See also:English dramatist and actor, was baptized on the 17th of
See also:October 1587 . His
See also:father, the rector of Cripplegate, was a Puritan divine, author of a Godly Exhortation directed against
See also:play-acting, and his
See also:Theophilus became
See also:bishop of
See also:Hereford . Nat .
See also:Field early became one of the
See also:children of
See also:chapel, and in that capacity he played leading parts in
See also:Jonson's Cynthia's
See also:Revels (in 1600), in the Poetaster (in 16o1), and in Epicoene (ip 16o8), and the title role in
See also:Chapman's Bussy d'Ambois (in 16o6) . Ben Jonson was his dramatic
See also:model, and may have helped his career . The two plays of which he was author were probably both written before 1611 . They are boisterous, but well-constructed comedies of contemporary
See also:life ; the earlier one, A Woman is a Weathercock (printed 1612), dealing with the inconstancy of woman, while the second, Amends for Ladies (printed 1618), was written with the intention, as the title indicates, of retracting the
See also:charge . From
See also:Henslowe's papers it appears that Field collaborated with Robert Daborne and with
See also:Massinger, one
See also:letter from all three authors being a joint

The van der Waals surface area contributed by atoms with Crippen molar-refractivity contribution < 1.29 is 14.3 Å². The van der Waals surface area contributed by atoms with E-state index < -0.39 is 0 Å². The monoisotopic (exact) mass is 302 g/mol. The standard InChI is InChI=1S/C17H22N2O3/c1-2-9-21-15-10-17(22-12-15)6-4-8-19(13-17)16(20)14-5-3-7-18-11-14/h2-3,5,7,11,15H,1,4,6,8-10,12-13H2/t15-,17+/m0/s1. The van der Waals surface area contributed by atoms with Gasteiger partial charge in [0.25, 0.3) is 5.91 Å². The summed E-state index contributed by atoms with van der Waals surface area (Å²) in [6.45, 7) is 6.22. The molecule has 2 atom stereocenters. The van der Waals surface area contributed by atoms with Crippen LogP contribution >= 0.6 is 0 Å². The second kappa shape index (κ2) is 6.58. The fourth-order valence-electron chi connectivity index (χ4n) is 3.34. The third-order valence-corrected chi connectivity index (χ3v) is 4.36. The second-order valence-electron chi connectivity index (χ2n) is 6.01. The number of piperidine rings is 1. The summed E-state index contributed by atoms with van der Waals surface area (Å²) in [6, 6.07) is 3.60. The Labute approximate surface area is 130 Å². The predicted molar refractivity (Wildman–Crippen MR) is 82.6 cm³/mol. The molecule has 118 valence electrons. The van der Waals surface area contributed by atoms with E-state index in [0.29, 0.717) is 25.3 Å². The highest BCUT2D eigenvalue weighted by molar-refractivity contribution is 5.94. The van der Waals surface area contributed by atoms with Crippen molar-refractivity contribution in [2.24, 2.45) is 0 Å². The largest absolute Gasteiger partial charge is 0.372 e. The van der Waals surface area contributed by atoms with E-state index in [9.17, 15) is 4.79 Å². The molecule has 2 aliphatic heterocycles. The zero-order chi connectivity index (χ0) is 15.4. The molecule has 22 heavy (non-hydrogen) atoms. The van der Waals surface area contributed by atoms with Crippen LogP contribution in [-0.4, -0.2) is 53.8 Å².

See also:appeal for
See also:money to
See also:free them from prison . In 1614 Field received £ro for playing before the
See also:king in Bartholomew
See also:Fair, a play in which Jonson records his reputation as an actor in the words " which is your Burbadge now ? . . . Your best actor, your Field?" He joined the King's Players some
See also:time before 1619, and his name comes seventeenth on the
See also:list prefixed to the
See also:folio of 1623 of the "
See also:principal actors in all these plays." He retired from the stage before 1625, and died on the loth of
See also:February 1633 . Field was
See also:part author with Massinger in the Fatal
See also:Dowry (printed 1632), and he prefixed commendatory verses to
See also:Fletcher's Faithful Shepherdess .
See also:Chrysostom's Homiliae in Matthaeum (
See also:bridge, 1839), and some years later he contributed to
See also:Pusey's Bibliotheca Patrum (
See also:Oxford, 1838-187o), a similarly treated text of Chrysostom's homilies on Paul's epistles . The scholarship displayed in both of these critical
See also:editions is of a very high
See also:order . In 1839 he had accepted the living of
See also:Great Saxham, in
See also:Suffolk, and in 1842 he was presented by his
See also:college to the rectory of Reepham in Norfolk . He resigned in 1863, and settled at Norwich, in order to devote his whole time to study . Twelve years later he completed the Origenis Hexaplorum quae supersunt (Oxford, 1867—1875), now well known as Field's
See also:Hexapla, a text reconstructed from the extant fragments of
See also:work of that name, together with materials
See also:drawn from the Syro-hexaplar version and the Septuagint of
See also:Holmes and Parsons (Oxford, 1798-1827) . Field was appointed a member of the Old Testament revision
See also:company in 187o .
MARSHALL FIELD (183 1906)
STEPHEN JOHNSON FIELD (1816-1899)
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